5.8  (9.9) Interest income and other, net  
Foreign currency - other22.1  11.7  2.6  2.7  Licensed stores revenues  
(1.3) 2.2  Cost of sales  
2.0  —  
Interest income and other, net (1)
Coffee(1.1) —  —  (0.3) Cost of sales  
Dairy(5.0) —  0.7  —  Cost of sales
(0.6) —  
Interest income and other, net(1)
Net Investment Hedges:
Cross-currency swaps68.7  —  7.2  —  Interest expense
Foreign currency debt12.6  (19.0) —  —  
(1)As a result of the global COVID-19 impacts, Starbucks discontinued cash flow hedges during the quarter ended March 29, 2020.
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Pre-tax gains and losses on non-designated derivatives and designated fair value hedging instruments and the related fair value hedged item recognized in earnings (in millions):
Gains/(Losses) Recognized in Earnings
 Location of gain/(loss) recognized in earningsQuarter EndedTwo Quarters Ended
 Mar 29, 2020Mar 31, 2019Mar 29, 2020Mar 31, 2019
Non-Designated Derivatives:
Foreign currency - otherInterest income and other, net  $4.9  $0.5  $8.3  $(7.4) 
DairyInterest income and other, net  —  (0.1) —  (2.2) 
Diesel fuel and other commoditiesInterest income and other, net  (8.9) 1.9  (8.0) (4.7) 
Fair Value Hedges:
Interest rate swapInterest expense  35.2  10.1  24.3  26.2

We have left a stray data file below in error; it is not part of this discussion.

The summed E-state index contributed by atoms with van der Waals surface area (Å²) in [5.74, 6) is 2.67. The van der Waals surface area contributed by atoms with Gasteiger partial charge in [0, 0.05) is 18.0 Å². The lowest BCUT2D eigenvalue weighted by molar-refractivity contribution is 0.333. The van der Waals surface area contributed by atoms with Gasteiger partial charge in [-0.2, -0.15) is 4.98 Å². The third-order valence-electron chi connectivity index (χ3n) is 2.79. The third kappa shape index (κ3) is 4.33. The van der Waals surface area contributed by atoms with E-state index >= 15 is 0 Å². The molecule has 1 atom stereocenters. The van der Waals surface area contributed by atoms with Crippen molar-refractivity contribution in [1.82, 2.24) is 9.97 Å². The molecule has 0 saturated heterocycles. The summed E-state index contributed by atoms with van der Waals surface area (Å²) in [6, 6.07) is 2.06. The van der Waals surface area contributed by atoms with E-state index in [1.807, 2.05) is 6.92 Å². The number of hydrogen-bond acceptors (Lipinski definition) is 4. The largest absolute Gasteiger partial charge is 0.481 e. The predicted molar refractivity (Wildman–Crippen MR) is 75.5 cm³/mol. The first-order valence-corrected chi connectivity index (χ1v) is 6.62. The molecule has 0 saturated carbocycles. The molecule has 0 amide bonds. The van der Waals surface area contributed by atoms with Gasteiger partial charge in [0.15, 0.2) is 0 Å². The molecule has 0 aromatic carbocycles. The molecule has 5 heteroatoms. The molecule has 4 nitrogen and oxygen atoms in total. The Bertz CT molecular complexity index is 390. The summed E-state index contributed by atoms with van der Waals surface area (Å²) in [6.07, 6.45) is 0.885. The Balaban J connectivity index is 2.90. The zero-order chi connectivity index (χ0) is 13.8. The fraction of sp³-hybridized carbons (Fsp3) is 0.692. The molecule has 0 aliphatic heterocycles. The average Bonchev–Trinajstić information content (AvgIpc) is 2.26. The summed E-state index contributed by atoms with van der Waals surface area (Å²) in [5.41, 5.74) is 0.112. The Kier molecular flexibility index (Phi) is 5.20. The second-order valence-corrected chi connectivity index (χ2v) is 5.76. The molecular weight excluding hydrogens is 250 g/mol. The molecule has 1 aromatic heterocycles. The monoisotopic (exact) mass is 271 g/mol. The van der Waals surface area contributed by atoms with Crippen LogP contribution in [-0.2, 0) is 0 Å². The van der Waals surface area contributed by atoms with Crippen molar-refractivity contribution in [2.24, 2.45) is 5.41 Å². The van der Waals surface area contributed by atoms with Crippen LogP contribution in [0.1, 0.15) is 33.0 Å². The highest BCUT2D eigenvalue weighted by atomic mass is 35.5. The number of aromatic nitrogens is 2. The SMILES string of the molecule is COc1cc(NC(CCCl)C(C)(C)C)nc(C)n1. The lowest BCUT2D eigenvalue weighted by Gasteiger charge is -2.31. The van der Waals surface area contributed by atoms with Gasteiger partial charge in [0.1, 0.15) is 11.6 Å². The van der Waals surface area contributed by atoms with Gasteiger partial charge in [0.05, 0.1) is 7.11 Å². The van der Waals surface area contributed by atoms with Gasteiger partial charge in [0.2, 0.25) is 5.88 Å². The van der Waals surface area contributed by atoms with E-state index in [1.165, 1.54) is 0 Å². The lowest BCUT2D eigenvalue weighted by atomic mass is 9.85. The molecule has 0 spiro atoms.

Long-term debt (hedged item)Interest expense  (27.5) (11.6) (23.3) (28.5) 
Notional amounts of outstanding derivative contracts (in millions):
Mar 29, 2020Sep 29, 2019
Interest rate swap$1,750  $1,500  
Cross-currency swaps1,004  341  
Foreign currency - other1,120  1,125  
Coffee96  52  
Dairy49   
Diesel fuel and other commodities24  17  
15

Fair value of outstanding derivative contracts (in millions) including the location of the asset and/or liability on the consolidated balance sheets:
Derivative Assets
Balance Sheet LocationMar 29, 2020Sep 29, 2019
Designated Derivative Instruments:
Interest ratesOther long-term assets$—  $0.1  
Cross-currency swapsOther long-term assets67.6  0.2  
Foreign currency - otherPrepaid expenses and other current assets  22.7  11.4  
Other long-term assets16.7  7.8  
CoffeePrepaid expenses and other current assets1.0  —  
DairyPrepaid expenses and other current assets   1.3  —  
Interest rate swapOther long-term assets  42.5  18.2  
Non-designated Derivative Instruments:
Foreign currencyPrepaid expenses and other current assets  5.1  1.0  
Diesel fuel and other commoditiesPrepaid expenses and other current assets  —  0.2  
Derivative Liabilities
Balance Sheet LocationMar 29, 2020Sep 29, 2019
Designated Derivative Instruments:
Interest ratesOther long-term liabilities$67.0  $2.6  
Cross-currency swapsOther long-term liabilities  6.0  9.7  
Foreign currency - otherAccrued liabilities  0.1  0.6  
Other long-term liabilities  0.4  0.1  
CoffeeAccrued liabilities  4.5  1.0  
Other long-term liabilities  0.1  0.1  
DairyAccrued liabilities6.9  —  
Non-designated Derivative Instruments:
Foreign currencyAccrued liabilities  3.4  3.0  
Diesel fuel and other commoditiesAccrued liabilities  7.4  1.1